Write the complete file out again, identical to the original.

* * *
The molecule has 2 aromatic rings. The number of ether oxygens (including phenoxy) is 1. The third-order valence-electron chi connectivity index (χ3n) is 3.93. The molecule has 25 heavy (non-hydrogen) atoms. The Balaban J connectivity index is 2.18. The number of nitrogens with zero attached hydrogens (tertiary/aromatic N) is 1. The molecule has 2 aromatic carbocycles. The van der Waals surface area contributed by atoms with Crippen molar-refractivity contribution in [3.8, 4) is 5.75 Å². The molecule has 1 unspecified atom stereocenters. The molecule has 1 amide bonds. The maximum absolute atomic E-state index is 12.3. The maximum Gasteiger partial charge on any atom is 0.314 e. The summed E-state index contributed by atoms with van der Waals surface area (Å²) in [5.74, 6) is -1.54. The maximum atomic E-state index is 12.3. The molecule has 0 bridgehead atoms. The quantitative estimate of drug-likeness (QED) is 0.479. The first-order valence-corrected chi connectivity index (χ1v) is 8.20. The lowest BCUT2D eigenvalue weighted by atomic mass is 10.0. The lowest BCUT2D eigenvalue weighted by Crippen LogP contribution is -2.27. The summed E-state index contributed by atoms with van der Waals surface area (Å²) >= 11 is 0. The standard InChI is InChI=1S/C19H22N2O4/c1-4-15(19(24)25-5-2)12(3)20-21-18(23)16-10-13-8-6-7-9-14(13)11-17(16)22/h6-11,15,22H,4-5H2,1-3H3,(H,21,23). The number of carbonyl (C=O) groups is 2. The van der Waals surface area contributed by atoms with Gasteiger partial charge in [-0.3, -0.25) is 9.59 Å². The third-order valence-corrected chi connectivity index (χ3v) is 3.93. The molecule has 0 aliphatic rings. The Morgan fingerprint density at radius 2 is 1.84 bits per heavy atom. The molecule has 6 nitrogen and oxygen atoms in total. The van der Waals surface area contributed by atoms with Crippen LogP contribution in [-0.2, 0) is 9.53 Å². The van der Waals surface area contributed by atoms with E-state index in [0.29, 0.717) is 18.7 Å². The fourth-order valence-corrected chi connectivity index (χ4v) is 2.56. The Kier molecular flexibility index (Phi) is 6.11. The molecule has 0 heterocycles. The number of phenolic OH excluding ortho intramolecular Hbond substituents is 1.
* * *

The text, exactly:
The molecule has 2 aromatic rings. The number of ether oxygens (including phenoxy) is 1. The third-order valence-electron chi connectivity index (χ3n) is 3.93. The molecule has 25 heavy (non-hydrogen) atoms. The Balaban J connectivity index is 2.18. The number of nitrogens with zero attached hydrogens (tertiary/aromatic N) is 1. The molecule has 2 aromatic carbocycles. The van der Waals surface area contributed by atoms with Crippen molar-refractivity contribution in [3.8, 4) is 5.75 Å². The molecule has 1 unspecified atom stereocenters. The molecule has 1 amide bonds. The maximum absolute atomic E-state index is 12.3. The maximum Gasteiger partial charge on any atom is 0.314 e. The summed E-state index contributed by atoms with van der Waals surface area (Å²) in [5.74, 6) is -1.54. The maximum atomic E-state index is 12.3. The molecule has 0 bridgehead atoms. The quantitative estimate of drug-likeness (QED) is 0.479. The first-order valence-corrected chi connectivity index (χ1v) is 8.20. The lowest BCUT2D eigenvalue weighted by atomic mass is 10.0. The lowest BCUT2D eigenvalue weighted by Crippen LogP contribution is -2.27. The summed E-state index contributed by atoms with van der Waals surface area (Å²) >= 11 is 0. The standard InChI is InChI=1S/C19H22N2O4/c1-4-15(19(24)25-5-2)12(3)20-21-18(23)16-10-13-8-6-7-9-14(13)11-17(16)22/h6-11,15,22H,4-5H2,1-3H3,(H,21,23). The number of carbonyl (C=O) groups is 2. The van der Waals surface area contributed by atoms with Gasteiger partial charge in [-0.3, -0.25) is 9.59 Å². The third-order valence-corrected chi connectivity index (χ3v) is 3.93. The molecule has 0 aliphatic rings. The Morgan fingerprint density at radius 2 is 1.84 bits per heavy atom. The molecule has 6 nitrogen and oxygen atoms in total. The van der Waals surface area contributed by atoms with Crippen LogP contribution in [-0.2, 0) is 9.53 Å². The van der Waals surface area contributed by atoms with E-state index in [0.29, 0.717) is 18.7 Å². The fourth-order valence-corrected chi connectivity index (χ4v) is 2.56. The Kier molecular flexibility index (Phi) is 6.11. The molecule has 0 heterocycles. The number of phenolic OH excluding ortho intramolecular Hbond substituents is 1.